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After searching through related threads giving info on fork oil amounts, I decided that the correct amount of oil for my '06 Tiger was 682cc per leg with the oil level 107mm from the top of the tube fully compressed with springs removed. This seemed to be the general consensus. However, when I drained the oil, only about 560cc came out. Hmmm... I decided to put in 682cc and the reading from the top of the tube was 107mm. Any ideas why the discrepency in oil amounts. By the way, my forks knock more now with the new oil which is 15W. Is it the "extra" oil, or is it the 15W I put in that is creating the extra knocking, or something else. I understand most Tigers have fork knock?
 

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I changed the oil last summer on my 05 model and on emptying out the old oil, I found there was 600 ml in each leg. I refilled with this quantity of 10W fok oil. All seems fine. I dont think the manual says how much oil should be in the 05 on models.
 

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Fork oil un-confused

Hello Folks,

I'm a long time "lurker", but this is the first time I've been compelled to join in.

The Triumph manual for the 05 onwards bikes states:

Up to VIN 198874, The oil level should be 107mm and 720cc of 10wt oil
After VIN 198875, The oil level should be 146mm and 655cc of 10wt oil
In both cases, this is with the springs removed and the folks fully compressed

Cheers,

Dave.
 

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Even more confused!

After reading this I'm even more confused! I have an 06 (last of the 955i incarnations) and have just replaced the fork oil (using 10W).

The forks had not been opened for over two and a half years/16,000 miles, this was the first time the oil had been looked at and there was no sign of leakage. I very carefully measured the original level, first taking out the spacer tube, washer & spring then compressing the fork leg. The measurement was 168mm! (167 on one side & 169 on t'other). For an 06, this is way different from the figures stated above.

I have replaced the oil to a higher level (146mm) and look forward to a slight increase in damping....but I did not have a problem with my 'incorrect' level up until now! It is surprising how little extra oil can increase the level too. From reading all the posts it appears that the fork oil level & viscosity choices cause more confusion than any other maintenance tasks on the Tiger.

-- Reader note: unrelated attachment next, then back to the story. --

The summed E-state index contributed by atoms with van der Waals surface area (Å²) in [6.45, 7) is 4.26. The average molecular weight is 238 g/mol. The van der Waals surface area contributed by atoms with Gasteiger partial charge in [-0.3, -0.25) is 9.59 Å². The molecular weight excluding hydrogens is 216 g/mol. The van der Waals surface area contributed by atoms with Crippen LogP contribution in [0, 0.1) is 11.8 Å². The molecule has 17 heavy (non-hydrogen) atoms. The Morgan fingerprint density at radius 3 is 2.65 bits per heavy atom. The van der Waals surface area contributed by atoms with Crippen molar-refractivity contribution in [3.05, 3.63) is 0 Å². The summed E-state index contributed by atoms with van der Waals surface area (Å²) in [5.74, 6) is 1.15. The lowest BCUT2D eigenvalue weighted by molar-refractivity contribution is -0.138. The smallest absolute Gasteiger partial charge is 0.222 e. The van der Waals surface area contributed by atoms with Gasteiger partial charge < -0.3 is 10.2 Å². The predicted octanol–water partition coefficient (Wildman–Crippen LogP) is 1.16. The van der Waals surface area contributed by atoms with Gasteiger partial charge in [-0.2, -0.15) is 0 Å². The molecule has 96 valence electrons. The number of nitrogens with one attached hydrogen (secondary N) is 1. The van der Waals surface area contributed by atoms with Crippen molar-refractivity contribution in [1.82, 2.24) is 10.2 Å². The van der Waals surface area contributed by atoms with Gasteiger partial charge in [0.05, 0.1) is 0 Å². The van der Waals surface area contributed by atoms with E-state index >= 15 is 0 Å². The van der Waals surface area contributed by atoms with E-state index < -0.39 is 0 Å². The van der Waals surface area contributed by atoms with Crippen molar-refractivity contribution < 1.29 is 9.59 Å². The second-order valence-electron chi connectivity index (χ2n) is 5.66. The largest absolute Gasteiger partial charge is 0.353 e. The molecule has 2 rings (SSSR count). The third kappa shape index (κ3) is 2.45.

Oh well, suck it and see!

Jon
 

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After reading this I'm even more confused! I have an 06 (last of the 955i incarnations) and have just replaced the fork oil (using 10W).

The forks had not been opened for over two and a half years/16,000 miles, this was the first time the oil had been looked at and there was no sign of leakage.

Jon
the fork oil should have been changed at the 12.000ml service !! when you pull the springs out they will be covered with oil so the level will be a bit lower. suspention is a very individual thing, what works for A, might not work for B. different strokes for different folks !!

KK

ps ive done the 1/2" inch spacer with 50% 10w, 50% 15w oil mix, i like it so far !!
 

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Slightly off topic, but it's related!

When changing the fork oil, what have you folks done to get the front wheel off the ground? There doesnt seem to be an easy and stable way of lifting it in the air by jacking under the engine.

I did think of ratchet straps to hold the back end down to eylets in the floor. Bearing in mind I dont have a huge garage with room for a proper bike lift, any inputs appreceated.

Cheers,

Dave.
 

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I just use a bit of 4"x2" timber wedged between the luggage rack and the roof of my shed to lift the front, remove front wheel, replace the axle then let it down on to an axle stand. :)

This method does of course assume you have a centrestand fitted, and BTW, don't tell the Fun Police.:rolleyes:


Andy.
 

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I have replaced the oil to a higher level (146mm) and look forward to a slight increase in damping...
The higher oil level will not increase the damping. That is determined by the oil viscosity. The air trapped at the top of the forks acts as a spring as the air is compressed and assists the steel springs. So, the smaller the gap the greater the assist.
 

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The higher oil level will not increase the damping. That is determined by the oil viscosity. The air trapped at the top of the forks acts as a spring as the air is compressed and assists the steel springs. So, the smaller the gap the greater the assist.
Good point, Blacktiger. I think I meant 'firmness'...although I would still expect the effect to be very slight. I'll find out today as she was finally put back together last night.

Jon
 
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